2014 / 26 December

Do marketers tell stories or do they deceive?

Seth Godin is a very highly regarded author in the business and marketing world. His well-known book, All Marketers Are Liars: The Underground Classic That Explains How Marketing Really Works — and Why Authenticity Is the Best Marketing of All often receives rave reviews. Even the title poses an interesting question in my mind: is it acceptable to ‘deceive’ an audience to prove a point, especially one that leads to a better, socially focused outcome?

Take, for example, this wonderful piece of communications created by the agency Leo Burnett Detroit, to help save the library in the town of Troy, Michigan. Faced against the wrath of the Tea Party (a notoriously savvy, well funded and vocal minority), the public library had to fight to save closure in the face of a 0.7% tax rise. The Tea Party went beyond the small picture of the library itself and focused on the larger issue of taxes, one of the biggest sticking points in American politics and their society in general. They did so because it would engage with their audience on a much deeper level than the library alone would achieve.

To respond, Leo Burnett ramped up the crazy to 11 (something spectacular in its own right, when compared to the overall rhetoric of the Tea Party). They changed the focus of the conversation to the even bigger picture and engaged the silent majority. An unfortunate aspect of political discourse, especially in America is the gaping difference between discussion and action. Looking at the number of voters in this campaign, if they were asked the question “should the library close?” a majority would have said no. But would they have cared enough to go through the action of voting? The figures suggest otherwise. So the key to the success of the campaign was to tap into this psyche and prompt action.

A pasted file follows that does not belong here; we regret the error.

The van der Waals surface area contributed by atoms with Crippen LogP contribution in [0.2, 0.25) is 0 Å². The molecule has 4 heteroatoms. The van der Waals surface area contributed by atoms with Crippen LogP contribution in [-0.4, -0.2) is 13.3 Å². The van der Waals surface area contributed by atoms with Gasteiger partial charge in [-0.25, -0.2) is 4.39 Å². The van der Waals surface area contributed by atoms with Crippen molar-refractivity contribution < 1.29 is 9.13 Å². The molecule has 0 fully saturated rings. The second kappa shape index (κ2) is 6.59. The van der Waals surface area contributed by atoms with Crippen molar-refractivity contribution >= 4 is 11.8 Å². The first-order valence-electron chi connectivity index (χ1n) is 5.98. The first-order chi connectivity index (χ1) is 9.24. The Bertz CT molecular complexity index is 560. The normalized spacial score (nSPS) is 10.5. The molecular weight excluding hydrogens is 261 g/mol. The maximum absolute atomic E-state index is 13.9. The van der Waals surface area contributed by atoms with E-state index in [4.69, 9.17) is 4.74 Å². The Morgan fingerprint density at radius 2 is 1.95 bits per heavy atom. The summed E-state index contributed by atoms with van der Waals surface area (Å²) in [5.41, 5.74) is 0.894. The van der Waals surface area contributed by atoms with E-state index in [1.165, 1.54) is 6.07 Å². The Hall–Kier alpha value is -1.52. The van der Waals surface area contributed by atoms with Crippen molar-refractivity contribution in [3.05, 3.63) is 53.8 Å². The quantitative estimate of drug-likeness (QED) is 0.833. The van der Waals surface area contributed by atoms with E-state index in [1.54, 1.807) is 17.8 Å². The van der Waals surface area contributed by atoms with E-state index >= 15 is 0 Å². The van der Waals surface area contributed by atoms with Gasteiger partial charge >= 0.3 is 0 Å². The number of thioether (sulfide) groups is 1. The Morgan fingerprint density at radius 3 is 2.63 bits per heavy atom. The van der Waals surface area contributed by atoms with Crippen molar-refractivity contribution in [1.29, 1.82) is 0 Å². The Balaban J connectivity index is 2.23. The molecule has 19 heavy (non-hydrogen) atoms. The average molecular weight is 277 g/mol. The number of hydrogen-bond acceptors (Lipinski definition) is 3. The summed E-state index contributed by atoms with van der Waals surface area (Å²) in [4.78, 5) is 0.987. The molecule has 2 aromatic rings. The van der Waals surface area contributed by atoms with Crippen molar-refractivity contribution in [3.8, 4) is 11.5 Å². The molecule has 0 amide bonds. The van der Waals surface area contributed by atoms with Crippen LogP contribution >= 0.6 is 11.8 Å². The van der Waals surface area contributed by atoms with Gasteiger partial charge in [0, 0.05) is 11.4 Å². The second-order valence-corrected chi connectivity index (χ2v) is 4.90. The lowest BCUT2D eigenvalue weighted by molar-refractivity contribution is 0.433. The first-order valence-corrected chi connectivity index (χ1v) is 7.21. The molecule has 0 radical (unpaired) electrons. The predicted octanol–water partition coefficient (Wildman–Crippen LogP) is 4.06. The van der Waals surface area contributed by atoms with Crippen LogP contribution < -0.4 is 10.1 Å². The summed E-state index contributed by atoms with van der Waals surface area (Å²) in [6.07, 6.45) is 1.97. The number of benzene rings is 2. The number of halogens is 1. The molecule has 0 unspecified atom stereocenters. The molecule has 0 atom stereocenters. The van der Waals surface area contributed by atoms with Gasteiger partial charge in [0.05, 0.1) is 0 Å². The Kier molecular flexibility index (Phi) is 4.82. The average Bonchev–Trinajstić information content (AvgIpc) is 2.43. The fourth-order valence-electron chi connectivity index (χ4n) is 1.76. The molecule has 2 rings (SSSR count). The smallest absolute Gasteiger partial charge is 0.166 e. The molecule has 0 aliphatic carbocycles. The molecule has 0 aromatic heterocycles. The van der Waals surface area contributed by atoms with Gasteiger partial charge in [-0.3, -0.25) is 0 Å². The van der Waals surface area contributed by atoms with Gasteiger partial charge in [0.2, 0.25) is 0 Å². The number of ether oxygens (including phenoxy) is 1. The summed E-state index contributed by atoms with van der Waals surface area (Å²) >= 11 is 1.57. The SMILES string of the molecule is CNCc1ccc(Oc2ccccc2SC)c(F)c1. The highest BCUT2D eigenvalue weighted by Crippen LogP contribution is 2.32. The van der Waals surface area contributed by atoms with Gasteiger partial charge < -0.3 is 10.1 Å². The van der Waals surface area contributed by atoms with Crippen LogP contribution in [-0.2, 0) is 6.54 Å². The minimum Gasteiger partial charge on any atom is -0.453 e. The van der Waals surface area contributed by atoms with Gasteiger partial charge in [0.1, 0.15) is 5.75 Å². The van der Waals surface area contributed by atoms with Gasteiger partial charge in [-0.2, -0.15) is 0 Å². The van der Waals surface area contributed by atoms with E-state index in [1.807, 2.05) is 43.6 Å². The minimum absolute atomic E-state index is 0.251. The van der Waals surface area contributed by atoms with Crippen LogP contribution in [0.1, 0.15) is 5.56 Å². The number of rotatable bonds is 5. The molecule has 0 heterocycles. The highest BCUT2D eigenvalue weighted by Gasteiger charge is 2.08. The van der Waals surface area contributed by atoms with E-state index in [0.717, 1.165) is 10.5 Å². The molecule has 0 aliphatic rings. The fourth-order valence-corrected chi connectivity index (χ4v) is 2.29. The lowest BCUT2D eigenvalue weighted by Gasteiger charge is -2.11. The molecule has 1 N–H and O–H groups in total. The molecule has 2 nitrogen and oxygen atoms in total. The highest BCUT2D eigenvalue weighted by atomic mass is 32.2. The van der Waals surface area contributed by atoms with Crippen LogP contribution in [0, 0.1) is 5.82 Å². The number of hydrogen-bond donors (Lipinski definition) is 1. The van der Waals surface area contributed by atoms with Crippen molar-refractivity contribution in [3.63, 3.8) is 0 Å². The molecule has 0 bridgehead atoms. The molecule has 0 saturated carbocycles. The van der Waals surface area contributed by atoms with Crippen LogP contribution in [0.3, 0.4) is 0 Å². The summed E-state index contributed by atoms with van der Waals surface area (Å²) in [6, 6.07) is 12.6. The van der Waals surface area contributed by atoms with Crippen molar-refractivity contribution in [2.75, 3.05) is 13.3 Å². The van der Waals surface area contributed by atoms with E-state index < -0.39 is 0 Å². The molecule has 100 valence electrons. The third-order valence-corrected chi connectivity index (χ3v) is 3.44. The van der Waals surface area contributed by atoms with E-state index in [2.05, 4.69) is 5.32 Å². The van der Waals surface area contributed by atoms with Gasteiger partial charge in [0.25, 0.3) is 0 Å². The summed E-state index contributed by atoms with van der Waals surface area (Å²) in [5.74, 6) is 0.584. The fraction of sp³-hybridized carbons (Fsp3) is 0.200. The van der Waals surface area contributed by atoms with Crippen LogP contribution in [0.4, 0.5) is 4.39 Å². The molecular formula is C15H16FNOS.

One could argue that the campaign is deceitful as it presented the market with a false position — and that that is a bad thing. Others (and I fall into this camp) would argue that the campaign is pure narrative, successful because it was able to flip the story on its head half way through. Look at any well-regarded movie or television show — they are lauded for being a rollercoaster of emotional storytelling, with the question of “what will happen next” at the forefront of our minds. But while these are passive experiences (as we are disconnected simply by being on the other side of the screen), Troy Library was an active experience, inviting their audience to discuss, revolt, shout and share. They wanted their audience to be even more vocal than the Tea Party. And to do this, they had to frame their story differently. They had to take their audience through a series of twists and turns, and that’s exactly what good storytelling should be.

Brands benefit from well-crafted storytelling. People love a good story and they want to become part of it. Very few are capable of this skill, and I would hope that most ply their craft with brands that are looking to better the world (admittedly even this is a subjective statement). But the morality and ethics of the marketing industry is a whole other topic, one that Seth Godin has also written about at length. And one, at least for now, the residents of Troy, Michigan can read about in their public, award winning library.

Original article here.

Written for Truly Deeply blog.

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